Diversity and Inclusive Teaching

Teaching to engage diversity, to include all learners, and to seek equity is essential for preparing civically engaged adults and for creating a campus and society that recognizes the contributions of all people. Teaching for diversity refers to acknowledging a range of differences in the classroom. Teaching for inclusion signifies embracing difference. Teaching for equity allows the differences to transform the way we think, teach, learn and act such that all experiences and ways of being are handled with fairness and justice. These ideas complement each other and enhance educational opportunities for all students when simultaneously engaged. Three imperatives make it essential for us to actively practice teaching for diversity, inclusion, and equity:

  1. Difference is an essential part of our history and current reality. Dealing with human diversity and differential status is intractable in America due to our national history of racism and tensions between individual freedom and the common good.
  2. Difference is an unstoppable part of our future. Classrooms are increasingly diverse and demography assures that this trend will continue.
  3. Diversity and inclusion improve teaching and learning. People learn and enrich their abilities to think critically and creatively as they engage in conversations across difference, especially when all learners’ abilities and attributes and embraced.

Inclusive teaching strategies are intended to ensure that all students feel supported such that they freely learn and explore new ideas, feel safe to express their views in a civil manner, and respected as individuals and members of groups. Intentionally incorporating inclusive teaching strategies helps students view themselves as people who belong to the community of learners in a classroom and university.

The University of Delaware has made Inclusive Excellence one of the 5 major priorities that inform our vision for the future of the University. CTAL is pleased to support all who teach at UD in their efforts to create learning environments where all students can succeed.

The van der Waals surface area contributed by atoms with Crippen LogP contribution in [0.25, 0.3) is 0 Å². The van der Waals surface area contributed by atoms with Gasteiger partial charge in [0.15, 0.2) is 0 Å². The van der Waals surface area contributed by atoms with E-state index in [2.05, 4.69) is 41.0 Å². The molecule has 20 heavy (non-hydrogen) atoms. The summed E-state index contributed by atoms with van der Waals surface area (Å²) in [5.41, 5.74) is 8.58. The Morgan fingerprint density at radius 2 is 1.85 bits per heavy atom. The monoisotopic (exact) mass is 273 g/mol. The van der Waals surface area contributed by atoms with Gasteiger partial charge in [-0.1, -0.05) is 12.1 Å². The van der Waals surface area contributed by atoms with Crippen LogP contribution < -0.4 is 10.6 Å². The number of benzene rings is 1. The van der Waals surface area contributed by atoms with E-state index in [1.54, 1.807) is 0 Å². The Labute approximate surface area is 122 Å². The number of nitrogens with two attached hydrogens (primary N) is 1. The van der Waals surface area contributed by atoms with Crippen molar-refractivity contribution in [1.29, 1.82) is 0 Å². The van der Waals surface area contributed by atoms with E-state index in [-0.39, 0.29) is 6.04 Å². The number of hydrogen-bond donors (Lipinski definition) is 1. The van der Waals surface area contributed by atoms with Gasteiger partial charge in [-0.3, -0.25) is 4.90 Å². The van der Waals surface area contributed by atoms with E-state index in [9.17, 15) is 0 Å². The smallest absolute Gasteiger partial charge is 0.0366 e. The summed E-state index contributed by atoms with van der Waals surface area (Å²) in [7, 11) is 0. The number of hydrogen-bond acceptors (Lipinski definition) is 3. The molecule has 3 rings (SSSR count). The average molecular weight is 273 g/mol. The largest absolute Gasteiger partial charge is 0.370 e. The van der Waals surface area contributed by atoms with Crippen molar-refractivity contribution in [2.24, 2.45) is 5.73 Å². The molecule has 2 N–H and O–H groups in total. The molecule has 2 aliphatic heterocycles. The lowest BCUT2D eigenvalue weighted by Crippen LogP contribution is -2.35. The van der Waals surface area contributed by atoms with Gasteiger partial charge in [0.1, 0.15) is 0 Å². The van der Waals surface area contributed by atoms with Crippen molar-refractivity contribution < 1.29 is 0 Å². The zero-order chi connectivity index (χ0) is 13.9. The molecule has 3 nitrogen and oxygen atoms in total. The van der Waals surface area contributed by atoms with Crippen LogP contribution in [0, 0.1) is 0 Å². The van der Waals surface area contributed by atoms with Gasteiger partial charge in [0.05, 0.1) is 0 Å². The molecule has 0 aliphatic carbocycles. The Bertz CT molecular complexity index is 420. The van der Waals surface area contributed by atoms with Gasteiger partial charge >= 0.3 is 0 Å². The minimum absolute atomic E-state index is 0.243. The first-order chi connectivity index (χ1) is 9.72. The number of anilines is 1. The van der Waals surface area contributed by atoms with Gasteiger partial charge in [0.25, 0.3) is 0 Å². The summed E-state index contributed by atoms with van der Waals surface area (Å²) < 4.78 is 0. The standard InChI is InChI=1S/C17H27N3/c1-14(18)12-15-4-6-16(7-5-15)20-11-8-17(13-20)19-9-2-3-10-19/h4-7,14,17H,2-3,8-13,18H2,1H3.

Inclusive Excellence

Learn more about UD’s
diversity and inclusion initiatives
and campus partners

Resources for Multicultural Courses




Books Available in CTAL’s Library:

  • Adams, M., Bell, L., & Griffin, P. (2007, 2nd ed) Teaching for Diversity and Social Justice . New York: Routledge.
  • Gay, G. (2010, 2nd ed.) Culturally Responsive Teaching: Theory, Research, and Practice. New York: Teachers College Press: New York.
  • Ginsberg, M. & Wlodkowski, R. (2009) Diversity and Motivation: Culturally Responsive Teaching in College. San Francisco: Jossey-Bass.
  • Gross, B. (2009) Tools for Teaching. San Francisco: Jossey Bass.
  • hooks, b. (1994) Teaching to Transgress: Education as the Practice of Freedom. New York: Routledge.
  • Ouellett, M. (2005) Teaching Inclusively: Resources for Course, Departments, and Institutional change in Higher Education. Stillwater, Ok: New Forums Press.
  • Page, S. (2007) The Difference: How the Power of Diversity Creates Better Groups, Firms, Schools, and Societies. Princeton: Princeton University Press.
  • Steele, C. (2010) Whistling Vivaldi. New York: Norton.
  • Sue, D.W. (2010) Microaggressions in Everyday Life: Race, Gender, and Sexual Orientation. New Jersey: John Wiley & Sons.
  • Yancy, G. and Davidson, M. (2014) Exploring Race in Predominantly White Classrooms : Scholars of Color Reflect. New York: Routledge.